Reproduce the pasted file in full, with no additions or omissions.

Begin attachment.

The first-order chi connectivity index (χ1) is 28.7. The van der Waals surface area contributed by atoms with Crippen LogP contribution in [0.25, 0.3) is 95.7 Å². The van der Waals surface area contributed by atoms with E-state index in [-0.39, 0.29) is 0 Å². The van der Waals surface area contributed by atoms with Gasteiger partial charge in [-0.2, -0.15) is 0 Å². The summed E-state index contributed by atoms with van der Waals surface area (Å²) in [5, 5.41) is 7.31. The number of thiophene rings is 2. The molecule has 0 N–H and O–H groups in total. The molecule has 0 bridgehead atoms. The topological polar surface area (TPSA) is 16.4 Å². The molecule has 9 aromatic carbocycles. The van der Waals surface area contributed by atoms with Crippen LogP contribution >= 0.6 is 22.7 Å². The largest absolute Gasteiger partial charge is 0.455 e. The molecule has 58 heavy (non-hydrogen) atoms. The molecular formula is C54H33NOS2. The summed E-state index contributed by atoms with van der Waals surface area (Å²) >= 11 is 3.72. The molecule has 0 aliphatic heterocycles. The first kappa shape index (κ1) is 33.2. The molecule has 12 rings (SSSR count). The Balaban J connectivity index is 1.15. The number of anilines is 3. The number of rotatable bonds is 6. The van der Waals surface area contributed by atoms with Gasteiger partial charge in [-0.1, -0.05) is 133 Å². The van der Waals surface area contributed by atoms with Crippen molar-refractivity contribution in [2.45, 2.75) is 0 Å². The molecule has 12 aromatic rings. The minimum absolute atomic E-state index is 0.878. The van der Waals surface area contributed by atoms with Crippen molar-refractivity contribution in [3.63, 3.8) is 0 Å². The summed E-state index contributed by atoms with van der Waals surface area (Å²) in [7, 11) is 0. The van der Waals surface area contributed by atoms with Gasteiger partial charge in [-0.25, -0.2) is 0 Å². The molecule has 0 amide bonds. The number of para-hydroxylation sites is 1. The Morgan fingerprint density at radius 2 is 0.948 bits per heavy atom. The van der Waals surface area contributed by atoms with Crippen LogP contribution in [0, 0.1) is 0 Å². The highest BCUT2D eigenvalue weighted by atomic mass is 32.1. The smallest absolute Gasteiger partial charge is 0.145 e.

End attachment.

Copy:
The first-order chi connectivity index (χ1) is 28.7. The van der Waals surface area contributed by atoms with Crippen LogP contribution in [0.25, 0.3) is 95.7 Å². The van der Waals surface area contributed by atoms with E-state index in [-0.39, 0.29) is 0 Å². The van der Waals surface area contributed by atoms with Gasteiger partial charge in [-0.2, -0.15) is 0 Å². The summed E-state index contributed by atoms with van der Waals surface area (Å²) in [5, 5.41) is 7.31. The number of thiophene rings is 2. The molecule has 0 N–H and O–H groups in total. The molecule has 0 bridgehead atoms. The topological polar surface area (TPSA) is 16.4 Å². The molecule has 9 aromatic carbocycles. The van der Waals surface area contributed by atoms with Crippen LogP contribution >= 0.6 is 22.7 Å². The largest absolute Gasteiger partial charge is 0.455 e. The molecule has 58 heavy (non-hydrogen) atoms. The molecular formula is C54H33NOS2. The summed E-state index contributed by atoms with van der Waals surface area (Å²) >= 11 is 3.72. The molecule has 0 aliphatic heterocycles. The first kappa shape index (κ1) is 33.2. The molecule has 12 rings (SSSR count). The Balaban J connectivity index is 1.15. The number of anilines is 3. The number of rotatable bonds is 6. The van der Waals surface area contributed by atoms with Gasteiger partial charge in [-0.1, -0.05) is 133 Å². The van der Waals surface area contributed by atoms with Crippen molar-refractivity contribution in [2.45, 2.75) is 0 Å². The molecule has 12 aromatic rings. The minimum absolute atomic E-state index is 0.878. The van der Waals surface area contributed by atoms with Crippen molar-refractivity contribution in [3.63, 3.8) is 0 Å². The summed E-state index contributed by atoms with van der Waals surface area (Å²) in [7, 11) is 0. The van der Waals surface area contributed by atoms with Gasteiger partial charge in [-0.25, -0.2) is 0 Å². The molecule has 0 amide bonds. The number of para-hydroxylation sites is 1. The Morgan fingerprint density at radius 2 is 0.948 bits per heavy atom. The van der Waals surface area contributed by atoms with Crippen LogP contribution in [0, 0.1) is 0 Å². The highest BCUT2D eigenvalue weighted by atomic mass is 32.1. The smallest absolute Gasteiger partial charge is 0.145 e.